iPad power: Connect to a remote Mac
Plenty of iOS apps let you remotely access your Mac (as well as Windows and Linux PCs), and the iPad is an excellent platform for them: Because the tablet runs all of its programs full-screen, a remote-control app turns your iPad’s screen into your Mac’s. But while there are lots of these apps, one thing differentiates the best from the rest.
Virtually all remote access iPad apps rely on Virtual Network Computer (VNC) technology for remote control. VNC is built into Mac OS X (for the past several versions, at least); it’s what makes Screen Sharing possible, among other things.
But while VNC makes it relatively simple to connect to a Mac that’s on the same local network as your iPad, it doesn’t help as much when you need to connect to one that’s not. Most VNC apps discover and connect to computers using Bonjour; once you’re outside the network, Bonjour doesn’t work. That means it’s time to get your hands dirty.
To reach a computer on one network from an iPad on other means configuring that distant router to let you in. That means messing with ports, dynamic DNS, and other arcana that make many users uncomfortable. It’s not only messy, but you may have to do it repeatedly.
That’s why I recommend just two remote-access apps for the iPad: LogMeIn Ignition ( ; $30) and iTeleport: Jaadu VNC ( ; $25). They might seem expensive compared to most iOS apps, but they’re cheap for what they can do: Both let you connect to a remote Mac on another network with virtually no effort on your part.
To use LogMeIn, you need an account (free) and a desktop client. It uses proprietary technology, not VNC, so you have to install software on whatever Macs or Windows systems you want to reach. That software comes in several flavors; there’s a free desktop version that is quite full-featured.
You need to set up an account because LogMeIn uses its own servers to mediate the connections between systems. Once you pay $30 for the app, you can access any number of desktop systems running LogMeIn Free from any of the iOS devices registered to your iTunes account.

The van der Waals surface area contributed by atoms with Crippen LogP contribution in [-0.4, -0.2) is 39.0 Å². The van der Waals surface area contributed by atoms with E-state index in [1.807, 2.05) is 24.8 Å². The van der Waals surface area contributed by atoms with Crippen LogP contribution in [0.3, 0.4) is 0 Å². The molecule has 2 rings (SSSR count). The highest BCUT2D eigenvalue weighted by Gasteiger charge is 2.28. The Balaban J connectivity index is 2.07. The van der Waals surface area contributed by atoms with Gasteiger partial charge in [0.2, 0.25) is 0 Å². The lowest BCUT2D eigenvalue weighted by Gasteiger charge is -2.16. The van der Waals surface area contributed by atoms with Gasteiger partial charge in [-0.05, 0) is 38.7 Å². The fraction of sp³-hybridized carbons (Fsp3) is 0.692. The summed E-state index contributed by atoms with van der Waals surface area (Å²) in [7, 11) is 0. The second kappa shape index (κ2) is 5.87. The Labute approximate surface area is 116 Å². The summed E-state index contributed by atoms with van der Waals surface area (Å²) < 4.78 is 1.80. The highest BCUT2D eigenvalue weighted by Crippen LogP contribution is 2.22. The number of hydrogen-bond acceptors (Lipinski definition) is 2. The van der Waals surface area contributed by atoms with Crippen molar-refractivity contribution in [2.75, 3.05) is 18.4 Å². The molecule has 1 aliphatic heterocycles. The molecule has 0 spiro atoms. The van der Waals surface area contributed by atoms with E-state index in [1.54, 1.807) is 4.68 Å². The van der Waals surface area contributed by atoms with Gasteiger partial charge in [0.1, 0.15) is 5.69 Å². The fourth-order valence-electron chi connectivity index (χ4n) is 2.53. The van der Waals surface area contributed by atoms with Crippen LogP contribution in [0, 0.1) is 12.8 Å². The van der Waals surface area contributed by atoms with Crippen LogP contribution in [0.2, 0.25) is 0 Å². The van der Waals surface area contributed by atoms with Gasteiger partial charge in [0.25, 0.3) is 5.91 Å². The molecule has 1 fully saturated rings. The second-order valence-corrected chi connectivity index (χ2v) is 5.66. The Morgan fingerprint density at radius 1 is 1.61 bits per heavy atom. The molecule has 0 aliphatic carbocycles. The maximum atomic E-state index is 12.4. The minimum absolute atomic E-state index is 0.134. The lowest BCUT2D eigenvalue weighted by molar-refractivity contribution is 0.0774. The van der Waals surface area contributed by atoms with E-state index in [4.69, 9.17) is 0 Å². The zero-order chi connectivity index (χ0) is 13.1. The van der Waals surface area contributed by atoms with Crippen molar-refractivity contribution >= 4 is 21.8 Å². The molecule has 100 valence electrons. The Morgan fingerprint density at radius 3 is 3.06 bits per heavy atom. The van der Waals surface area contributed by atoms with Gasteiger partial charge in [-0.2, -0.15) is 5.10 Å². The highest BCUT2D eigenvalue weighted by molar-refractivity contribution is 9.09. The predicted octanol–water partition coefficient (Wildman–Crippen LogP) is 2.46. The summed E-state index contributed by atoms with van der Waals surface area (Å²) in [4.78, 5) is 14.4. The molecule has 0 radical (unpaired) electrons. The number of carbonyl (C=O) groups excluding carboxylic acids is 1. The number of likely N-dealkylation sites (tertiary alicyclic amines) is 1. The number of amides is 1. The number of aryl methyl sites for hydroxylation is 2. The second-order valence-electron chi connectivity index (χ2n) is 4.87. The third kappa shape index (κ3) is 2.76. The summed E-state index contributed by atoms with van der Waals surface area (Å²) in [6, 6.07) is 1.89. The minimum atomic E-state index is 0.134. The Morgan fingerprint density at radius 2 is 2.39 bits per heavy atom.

I’ve used Ignition extensively ever since it was released, and I’ve never had trouble making a connection back to a computer on which LogMeIn was installed. A recent update added file-access capability; that means you can browse machines to which you have access, and view and copy files from them to your iPad.
iTeleport is a full-featured VNC client, which also takes advantage of Apple’s Screen Sharing extensions for supporting multiple monitors. (Unenhanced VNC clients can only access the monitor on which the menu bar is located.) But while LogMeIn uses its own servers to mediate the connections between machines, iTeleport uses a Gmail account as the glue. It uses Google’s systems to let the two machines negotiate a connection without port mapping or other router fussiness. The connection itself doesn’t pass over Google’s servers, however. It seems to work well.
The company provides free Mac OS X and Windows server software, which you register with a Gmail account’s login name and password and install on the Macs you want to reach. iTeleport will also works with standard VNC clients on any platform, although you then have to configure the connections yourself.
In some ways, it’s surprising that remote access is still so hard. I’m not alone in wishing Apple would extend either Back to My Mac or iChat screen sharing to iOS.
Back to My Mac creates an encrypted tunnel between two computers, even over the Internet, allowing you to reach machines behind routers that otherwise block access. You can then use the standard Screen Sharing program (as well as other services). If Apple baked Back to My Mac into iOS in a manner similar to Find My iDevice, that would alleviate a lot of the complexity. Apple could also create an iChat screen-sharing app. (Add the Chax extension ( ) to iChat, and it can accept incoming screen-sharing requests automatically.)
But unless and until Apple steps in, LogMeIn and iTeleport remain excellent choices. They let you use your iPad as a roving screen for one or more computers you own or to which you need access, whether you’re a few feet away or in ultima Thule. Both are well worth the price.
Glenn Fleishman is a senior contributor to Macworld, and the author of Take Control of iPad Networking and Security (Take Control Books, 2010).
The iPad 2 remains a solid choice, thanks to its lower price and strong app choices. Read the full review